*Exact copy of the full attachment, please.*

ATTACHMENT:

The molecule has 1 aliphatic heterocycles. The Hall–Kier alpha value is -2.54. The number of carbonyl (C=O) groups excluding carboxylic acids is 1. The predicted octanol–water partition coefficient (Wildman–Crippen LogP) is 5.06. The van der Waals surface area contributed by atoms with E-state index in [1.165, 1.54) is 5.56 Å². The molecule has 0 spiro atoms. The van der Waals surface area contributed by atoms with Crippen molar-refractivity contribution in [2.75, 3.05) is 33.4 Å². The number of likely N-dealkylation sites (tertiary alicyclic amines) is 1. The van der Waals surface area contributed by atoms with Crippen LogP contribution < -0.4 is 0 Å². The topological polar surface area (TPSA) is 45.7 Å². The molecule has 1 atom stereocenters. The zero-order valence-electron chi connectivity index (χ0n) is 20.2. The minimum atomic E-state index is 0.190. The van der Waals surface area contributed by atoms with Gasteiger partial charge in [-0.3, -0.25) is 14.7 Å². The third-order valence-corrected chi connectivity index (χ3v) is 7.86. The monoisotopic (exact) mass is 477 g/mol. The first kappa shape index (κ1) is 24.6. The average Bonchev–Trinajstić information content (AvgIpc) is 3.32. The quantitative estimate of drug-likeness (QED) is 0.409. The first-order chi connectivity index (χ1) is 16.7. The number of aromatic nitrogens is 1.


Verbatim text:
The molecule has 1 aliphatic heterocycles. The Hall–Kier alpha value is -2.54. The number of carbonyl (C=O) groups excluding carboxylic acids is 1. The predicted octanol–water partition coefficient (Wildman–Crippen LogP) is 5.06. The van der Waals surface area contributed by atoms with E-state index in [1.165, 1.54) is 5.56 Å². The molecule has 0 spiro atoms. The van der Waals surface area contributed by atoms with Crippen molar-refractivity contribution in [2.75, 3.05) is 33.4 Å². The number of likely N-dealkylation sites (tertiary alicyclic amines) is 1. The van der Waals surface area contributed by atoms with Crippen LogP contribution < -0.4 is 0 Å². The topological polar surface area (TPSA) is 45.7 Å². The molecule has 1 atom stereocenters. The zero-order valence-electron chi connectivity index (χ0n) is 20.2. The minimum atomic E-state index is 0.190. The van der Waals surface area contributed by atoms with Gasteiger partial charge in [-0.3, -0.25) is 14.7 Å². The third-order valence-corrected chi connectivity index (χ3v) is 7.86. The monoisotopic (exact) mass is 477 g/mol. The first kappa shape index (κ1) is 24.6. The average Bonchev–Trinajstić information content (AvgIpc) is 3.32. The quantitative estimate of drug-likeness (QED) is 0.409. The first-order chi connectivity index (χ1) is 16.7. The number of aromatic nitrogens is 1.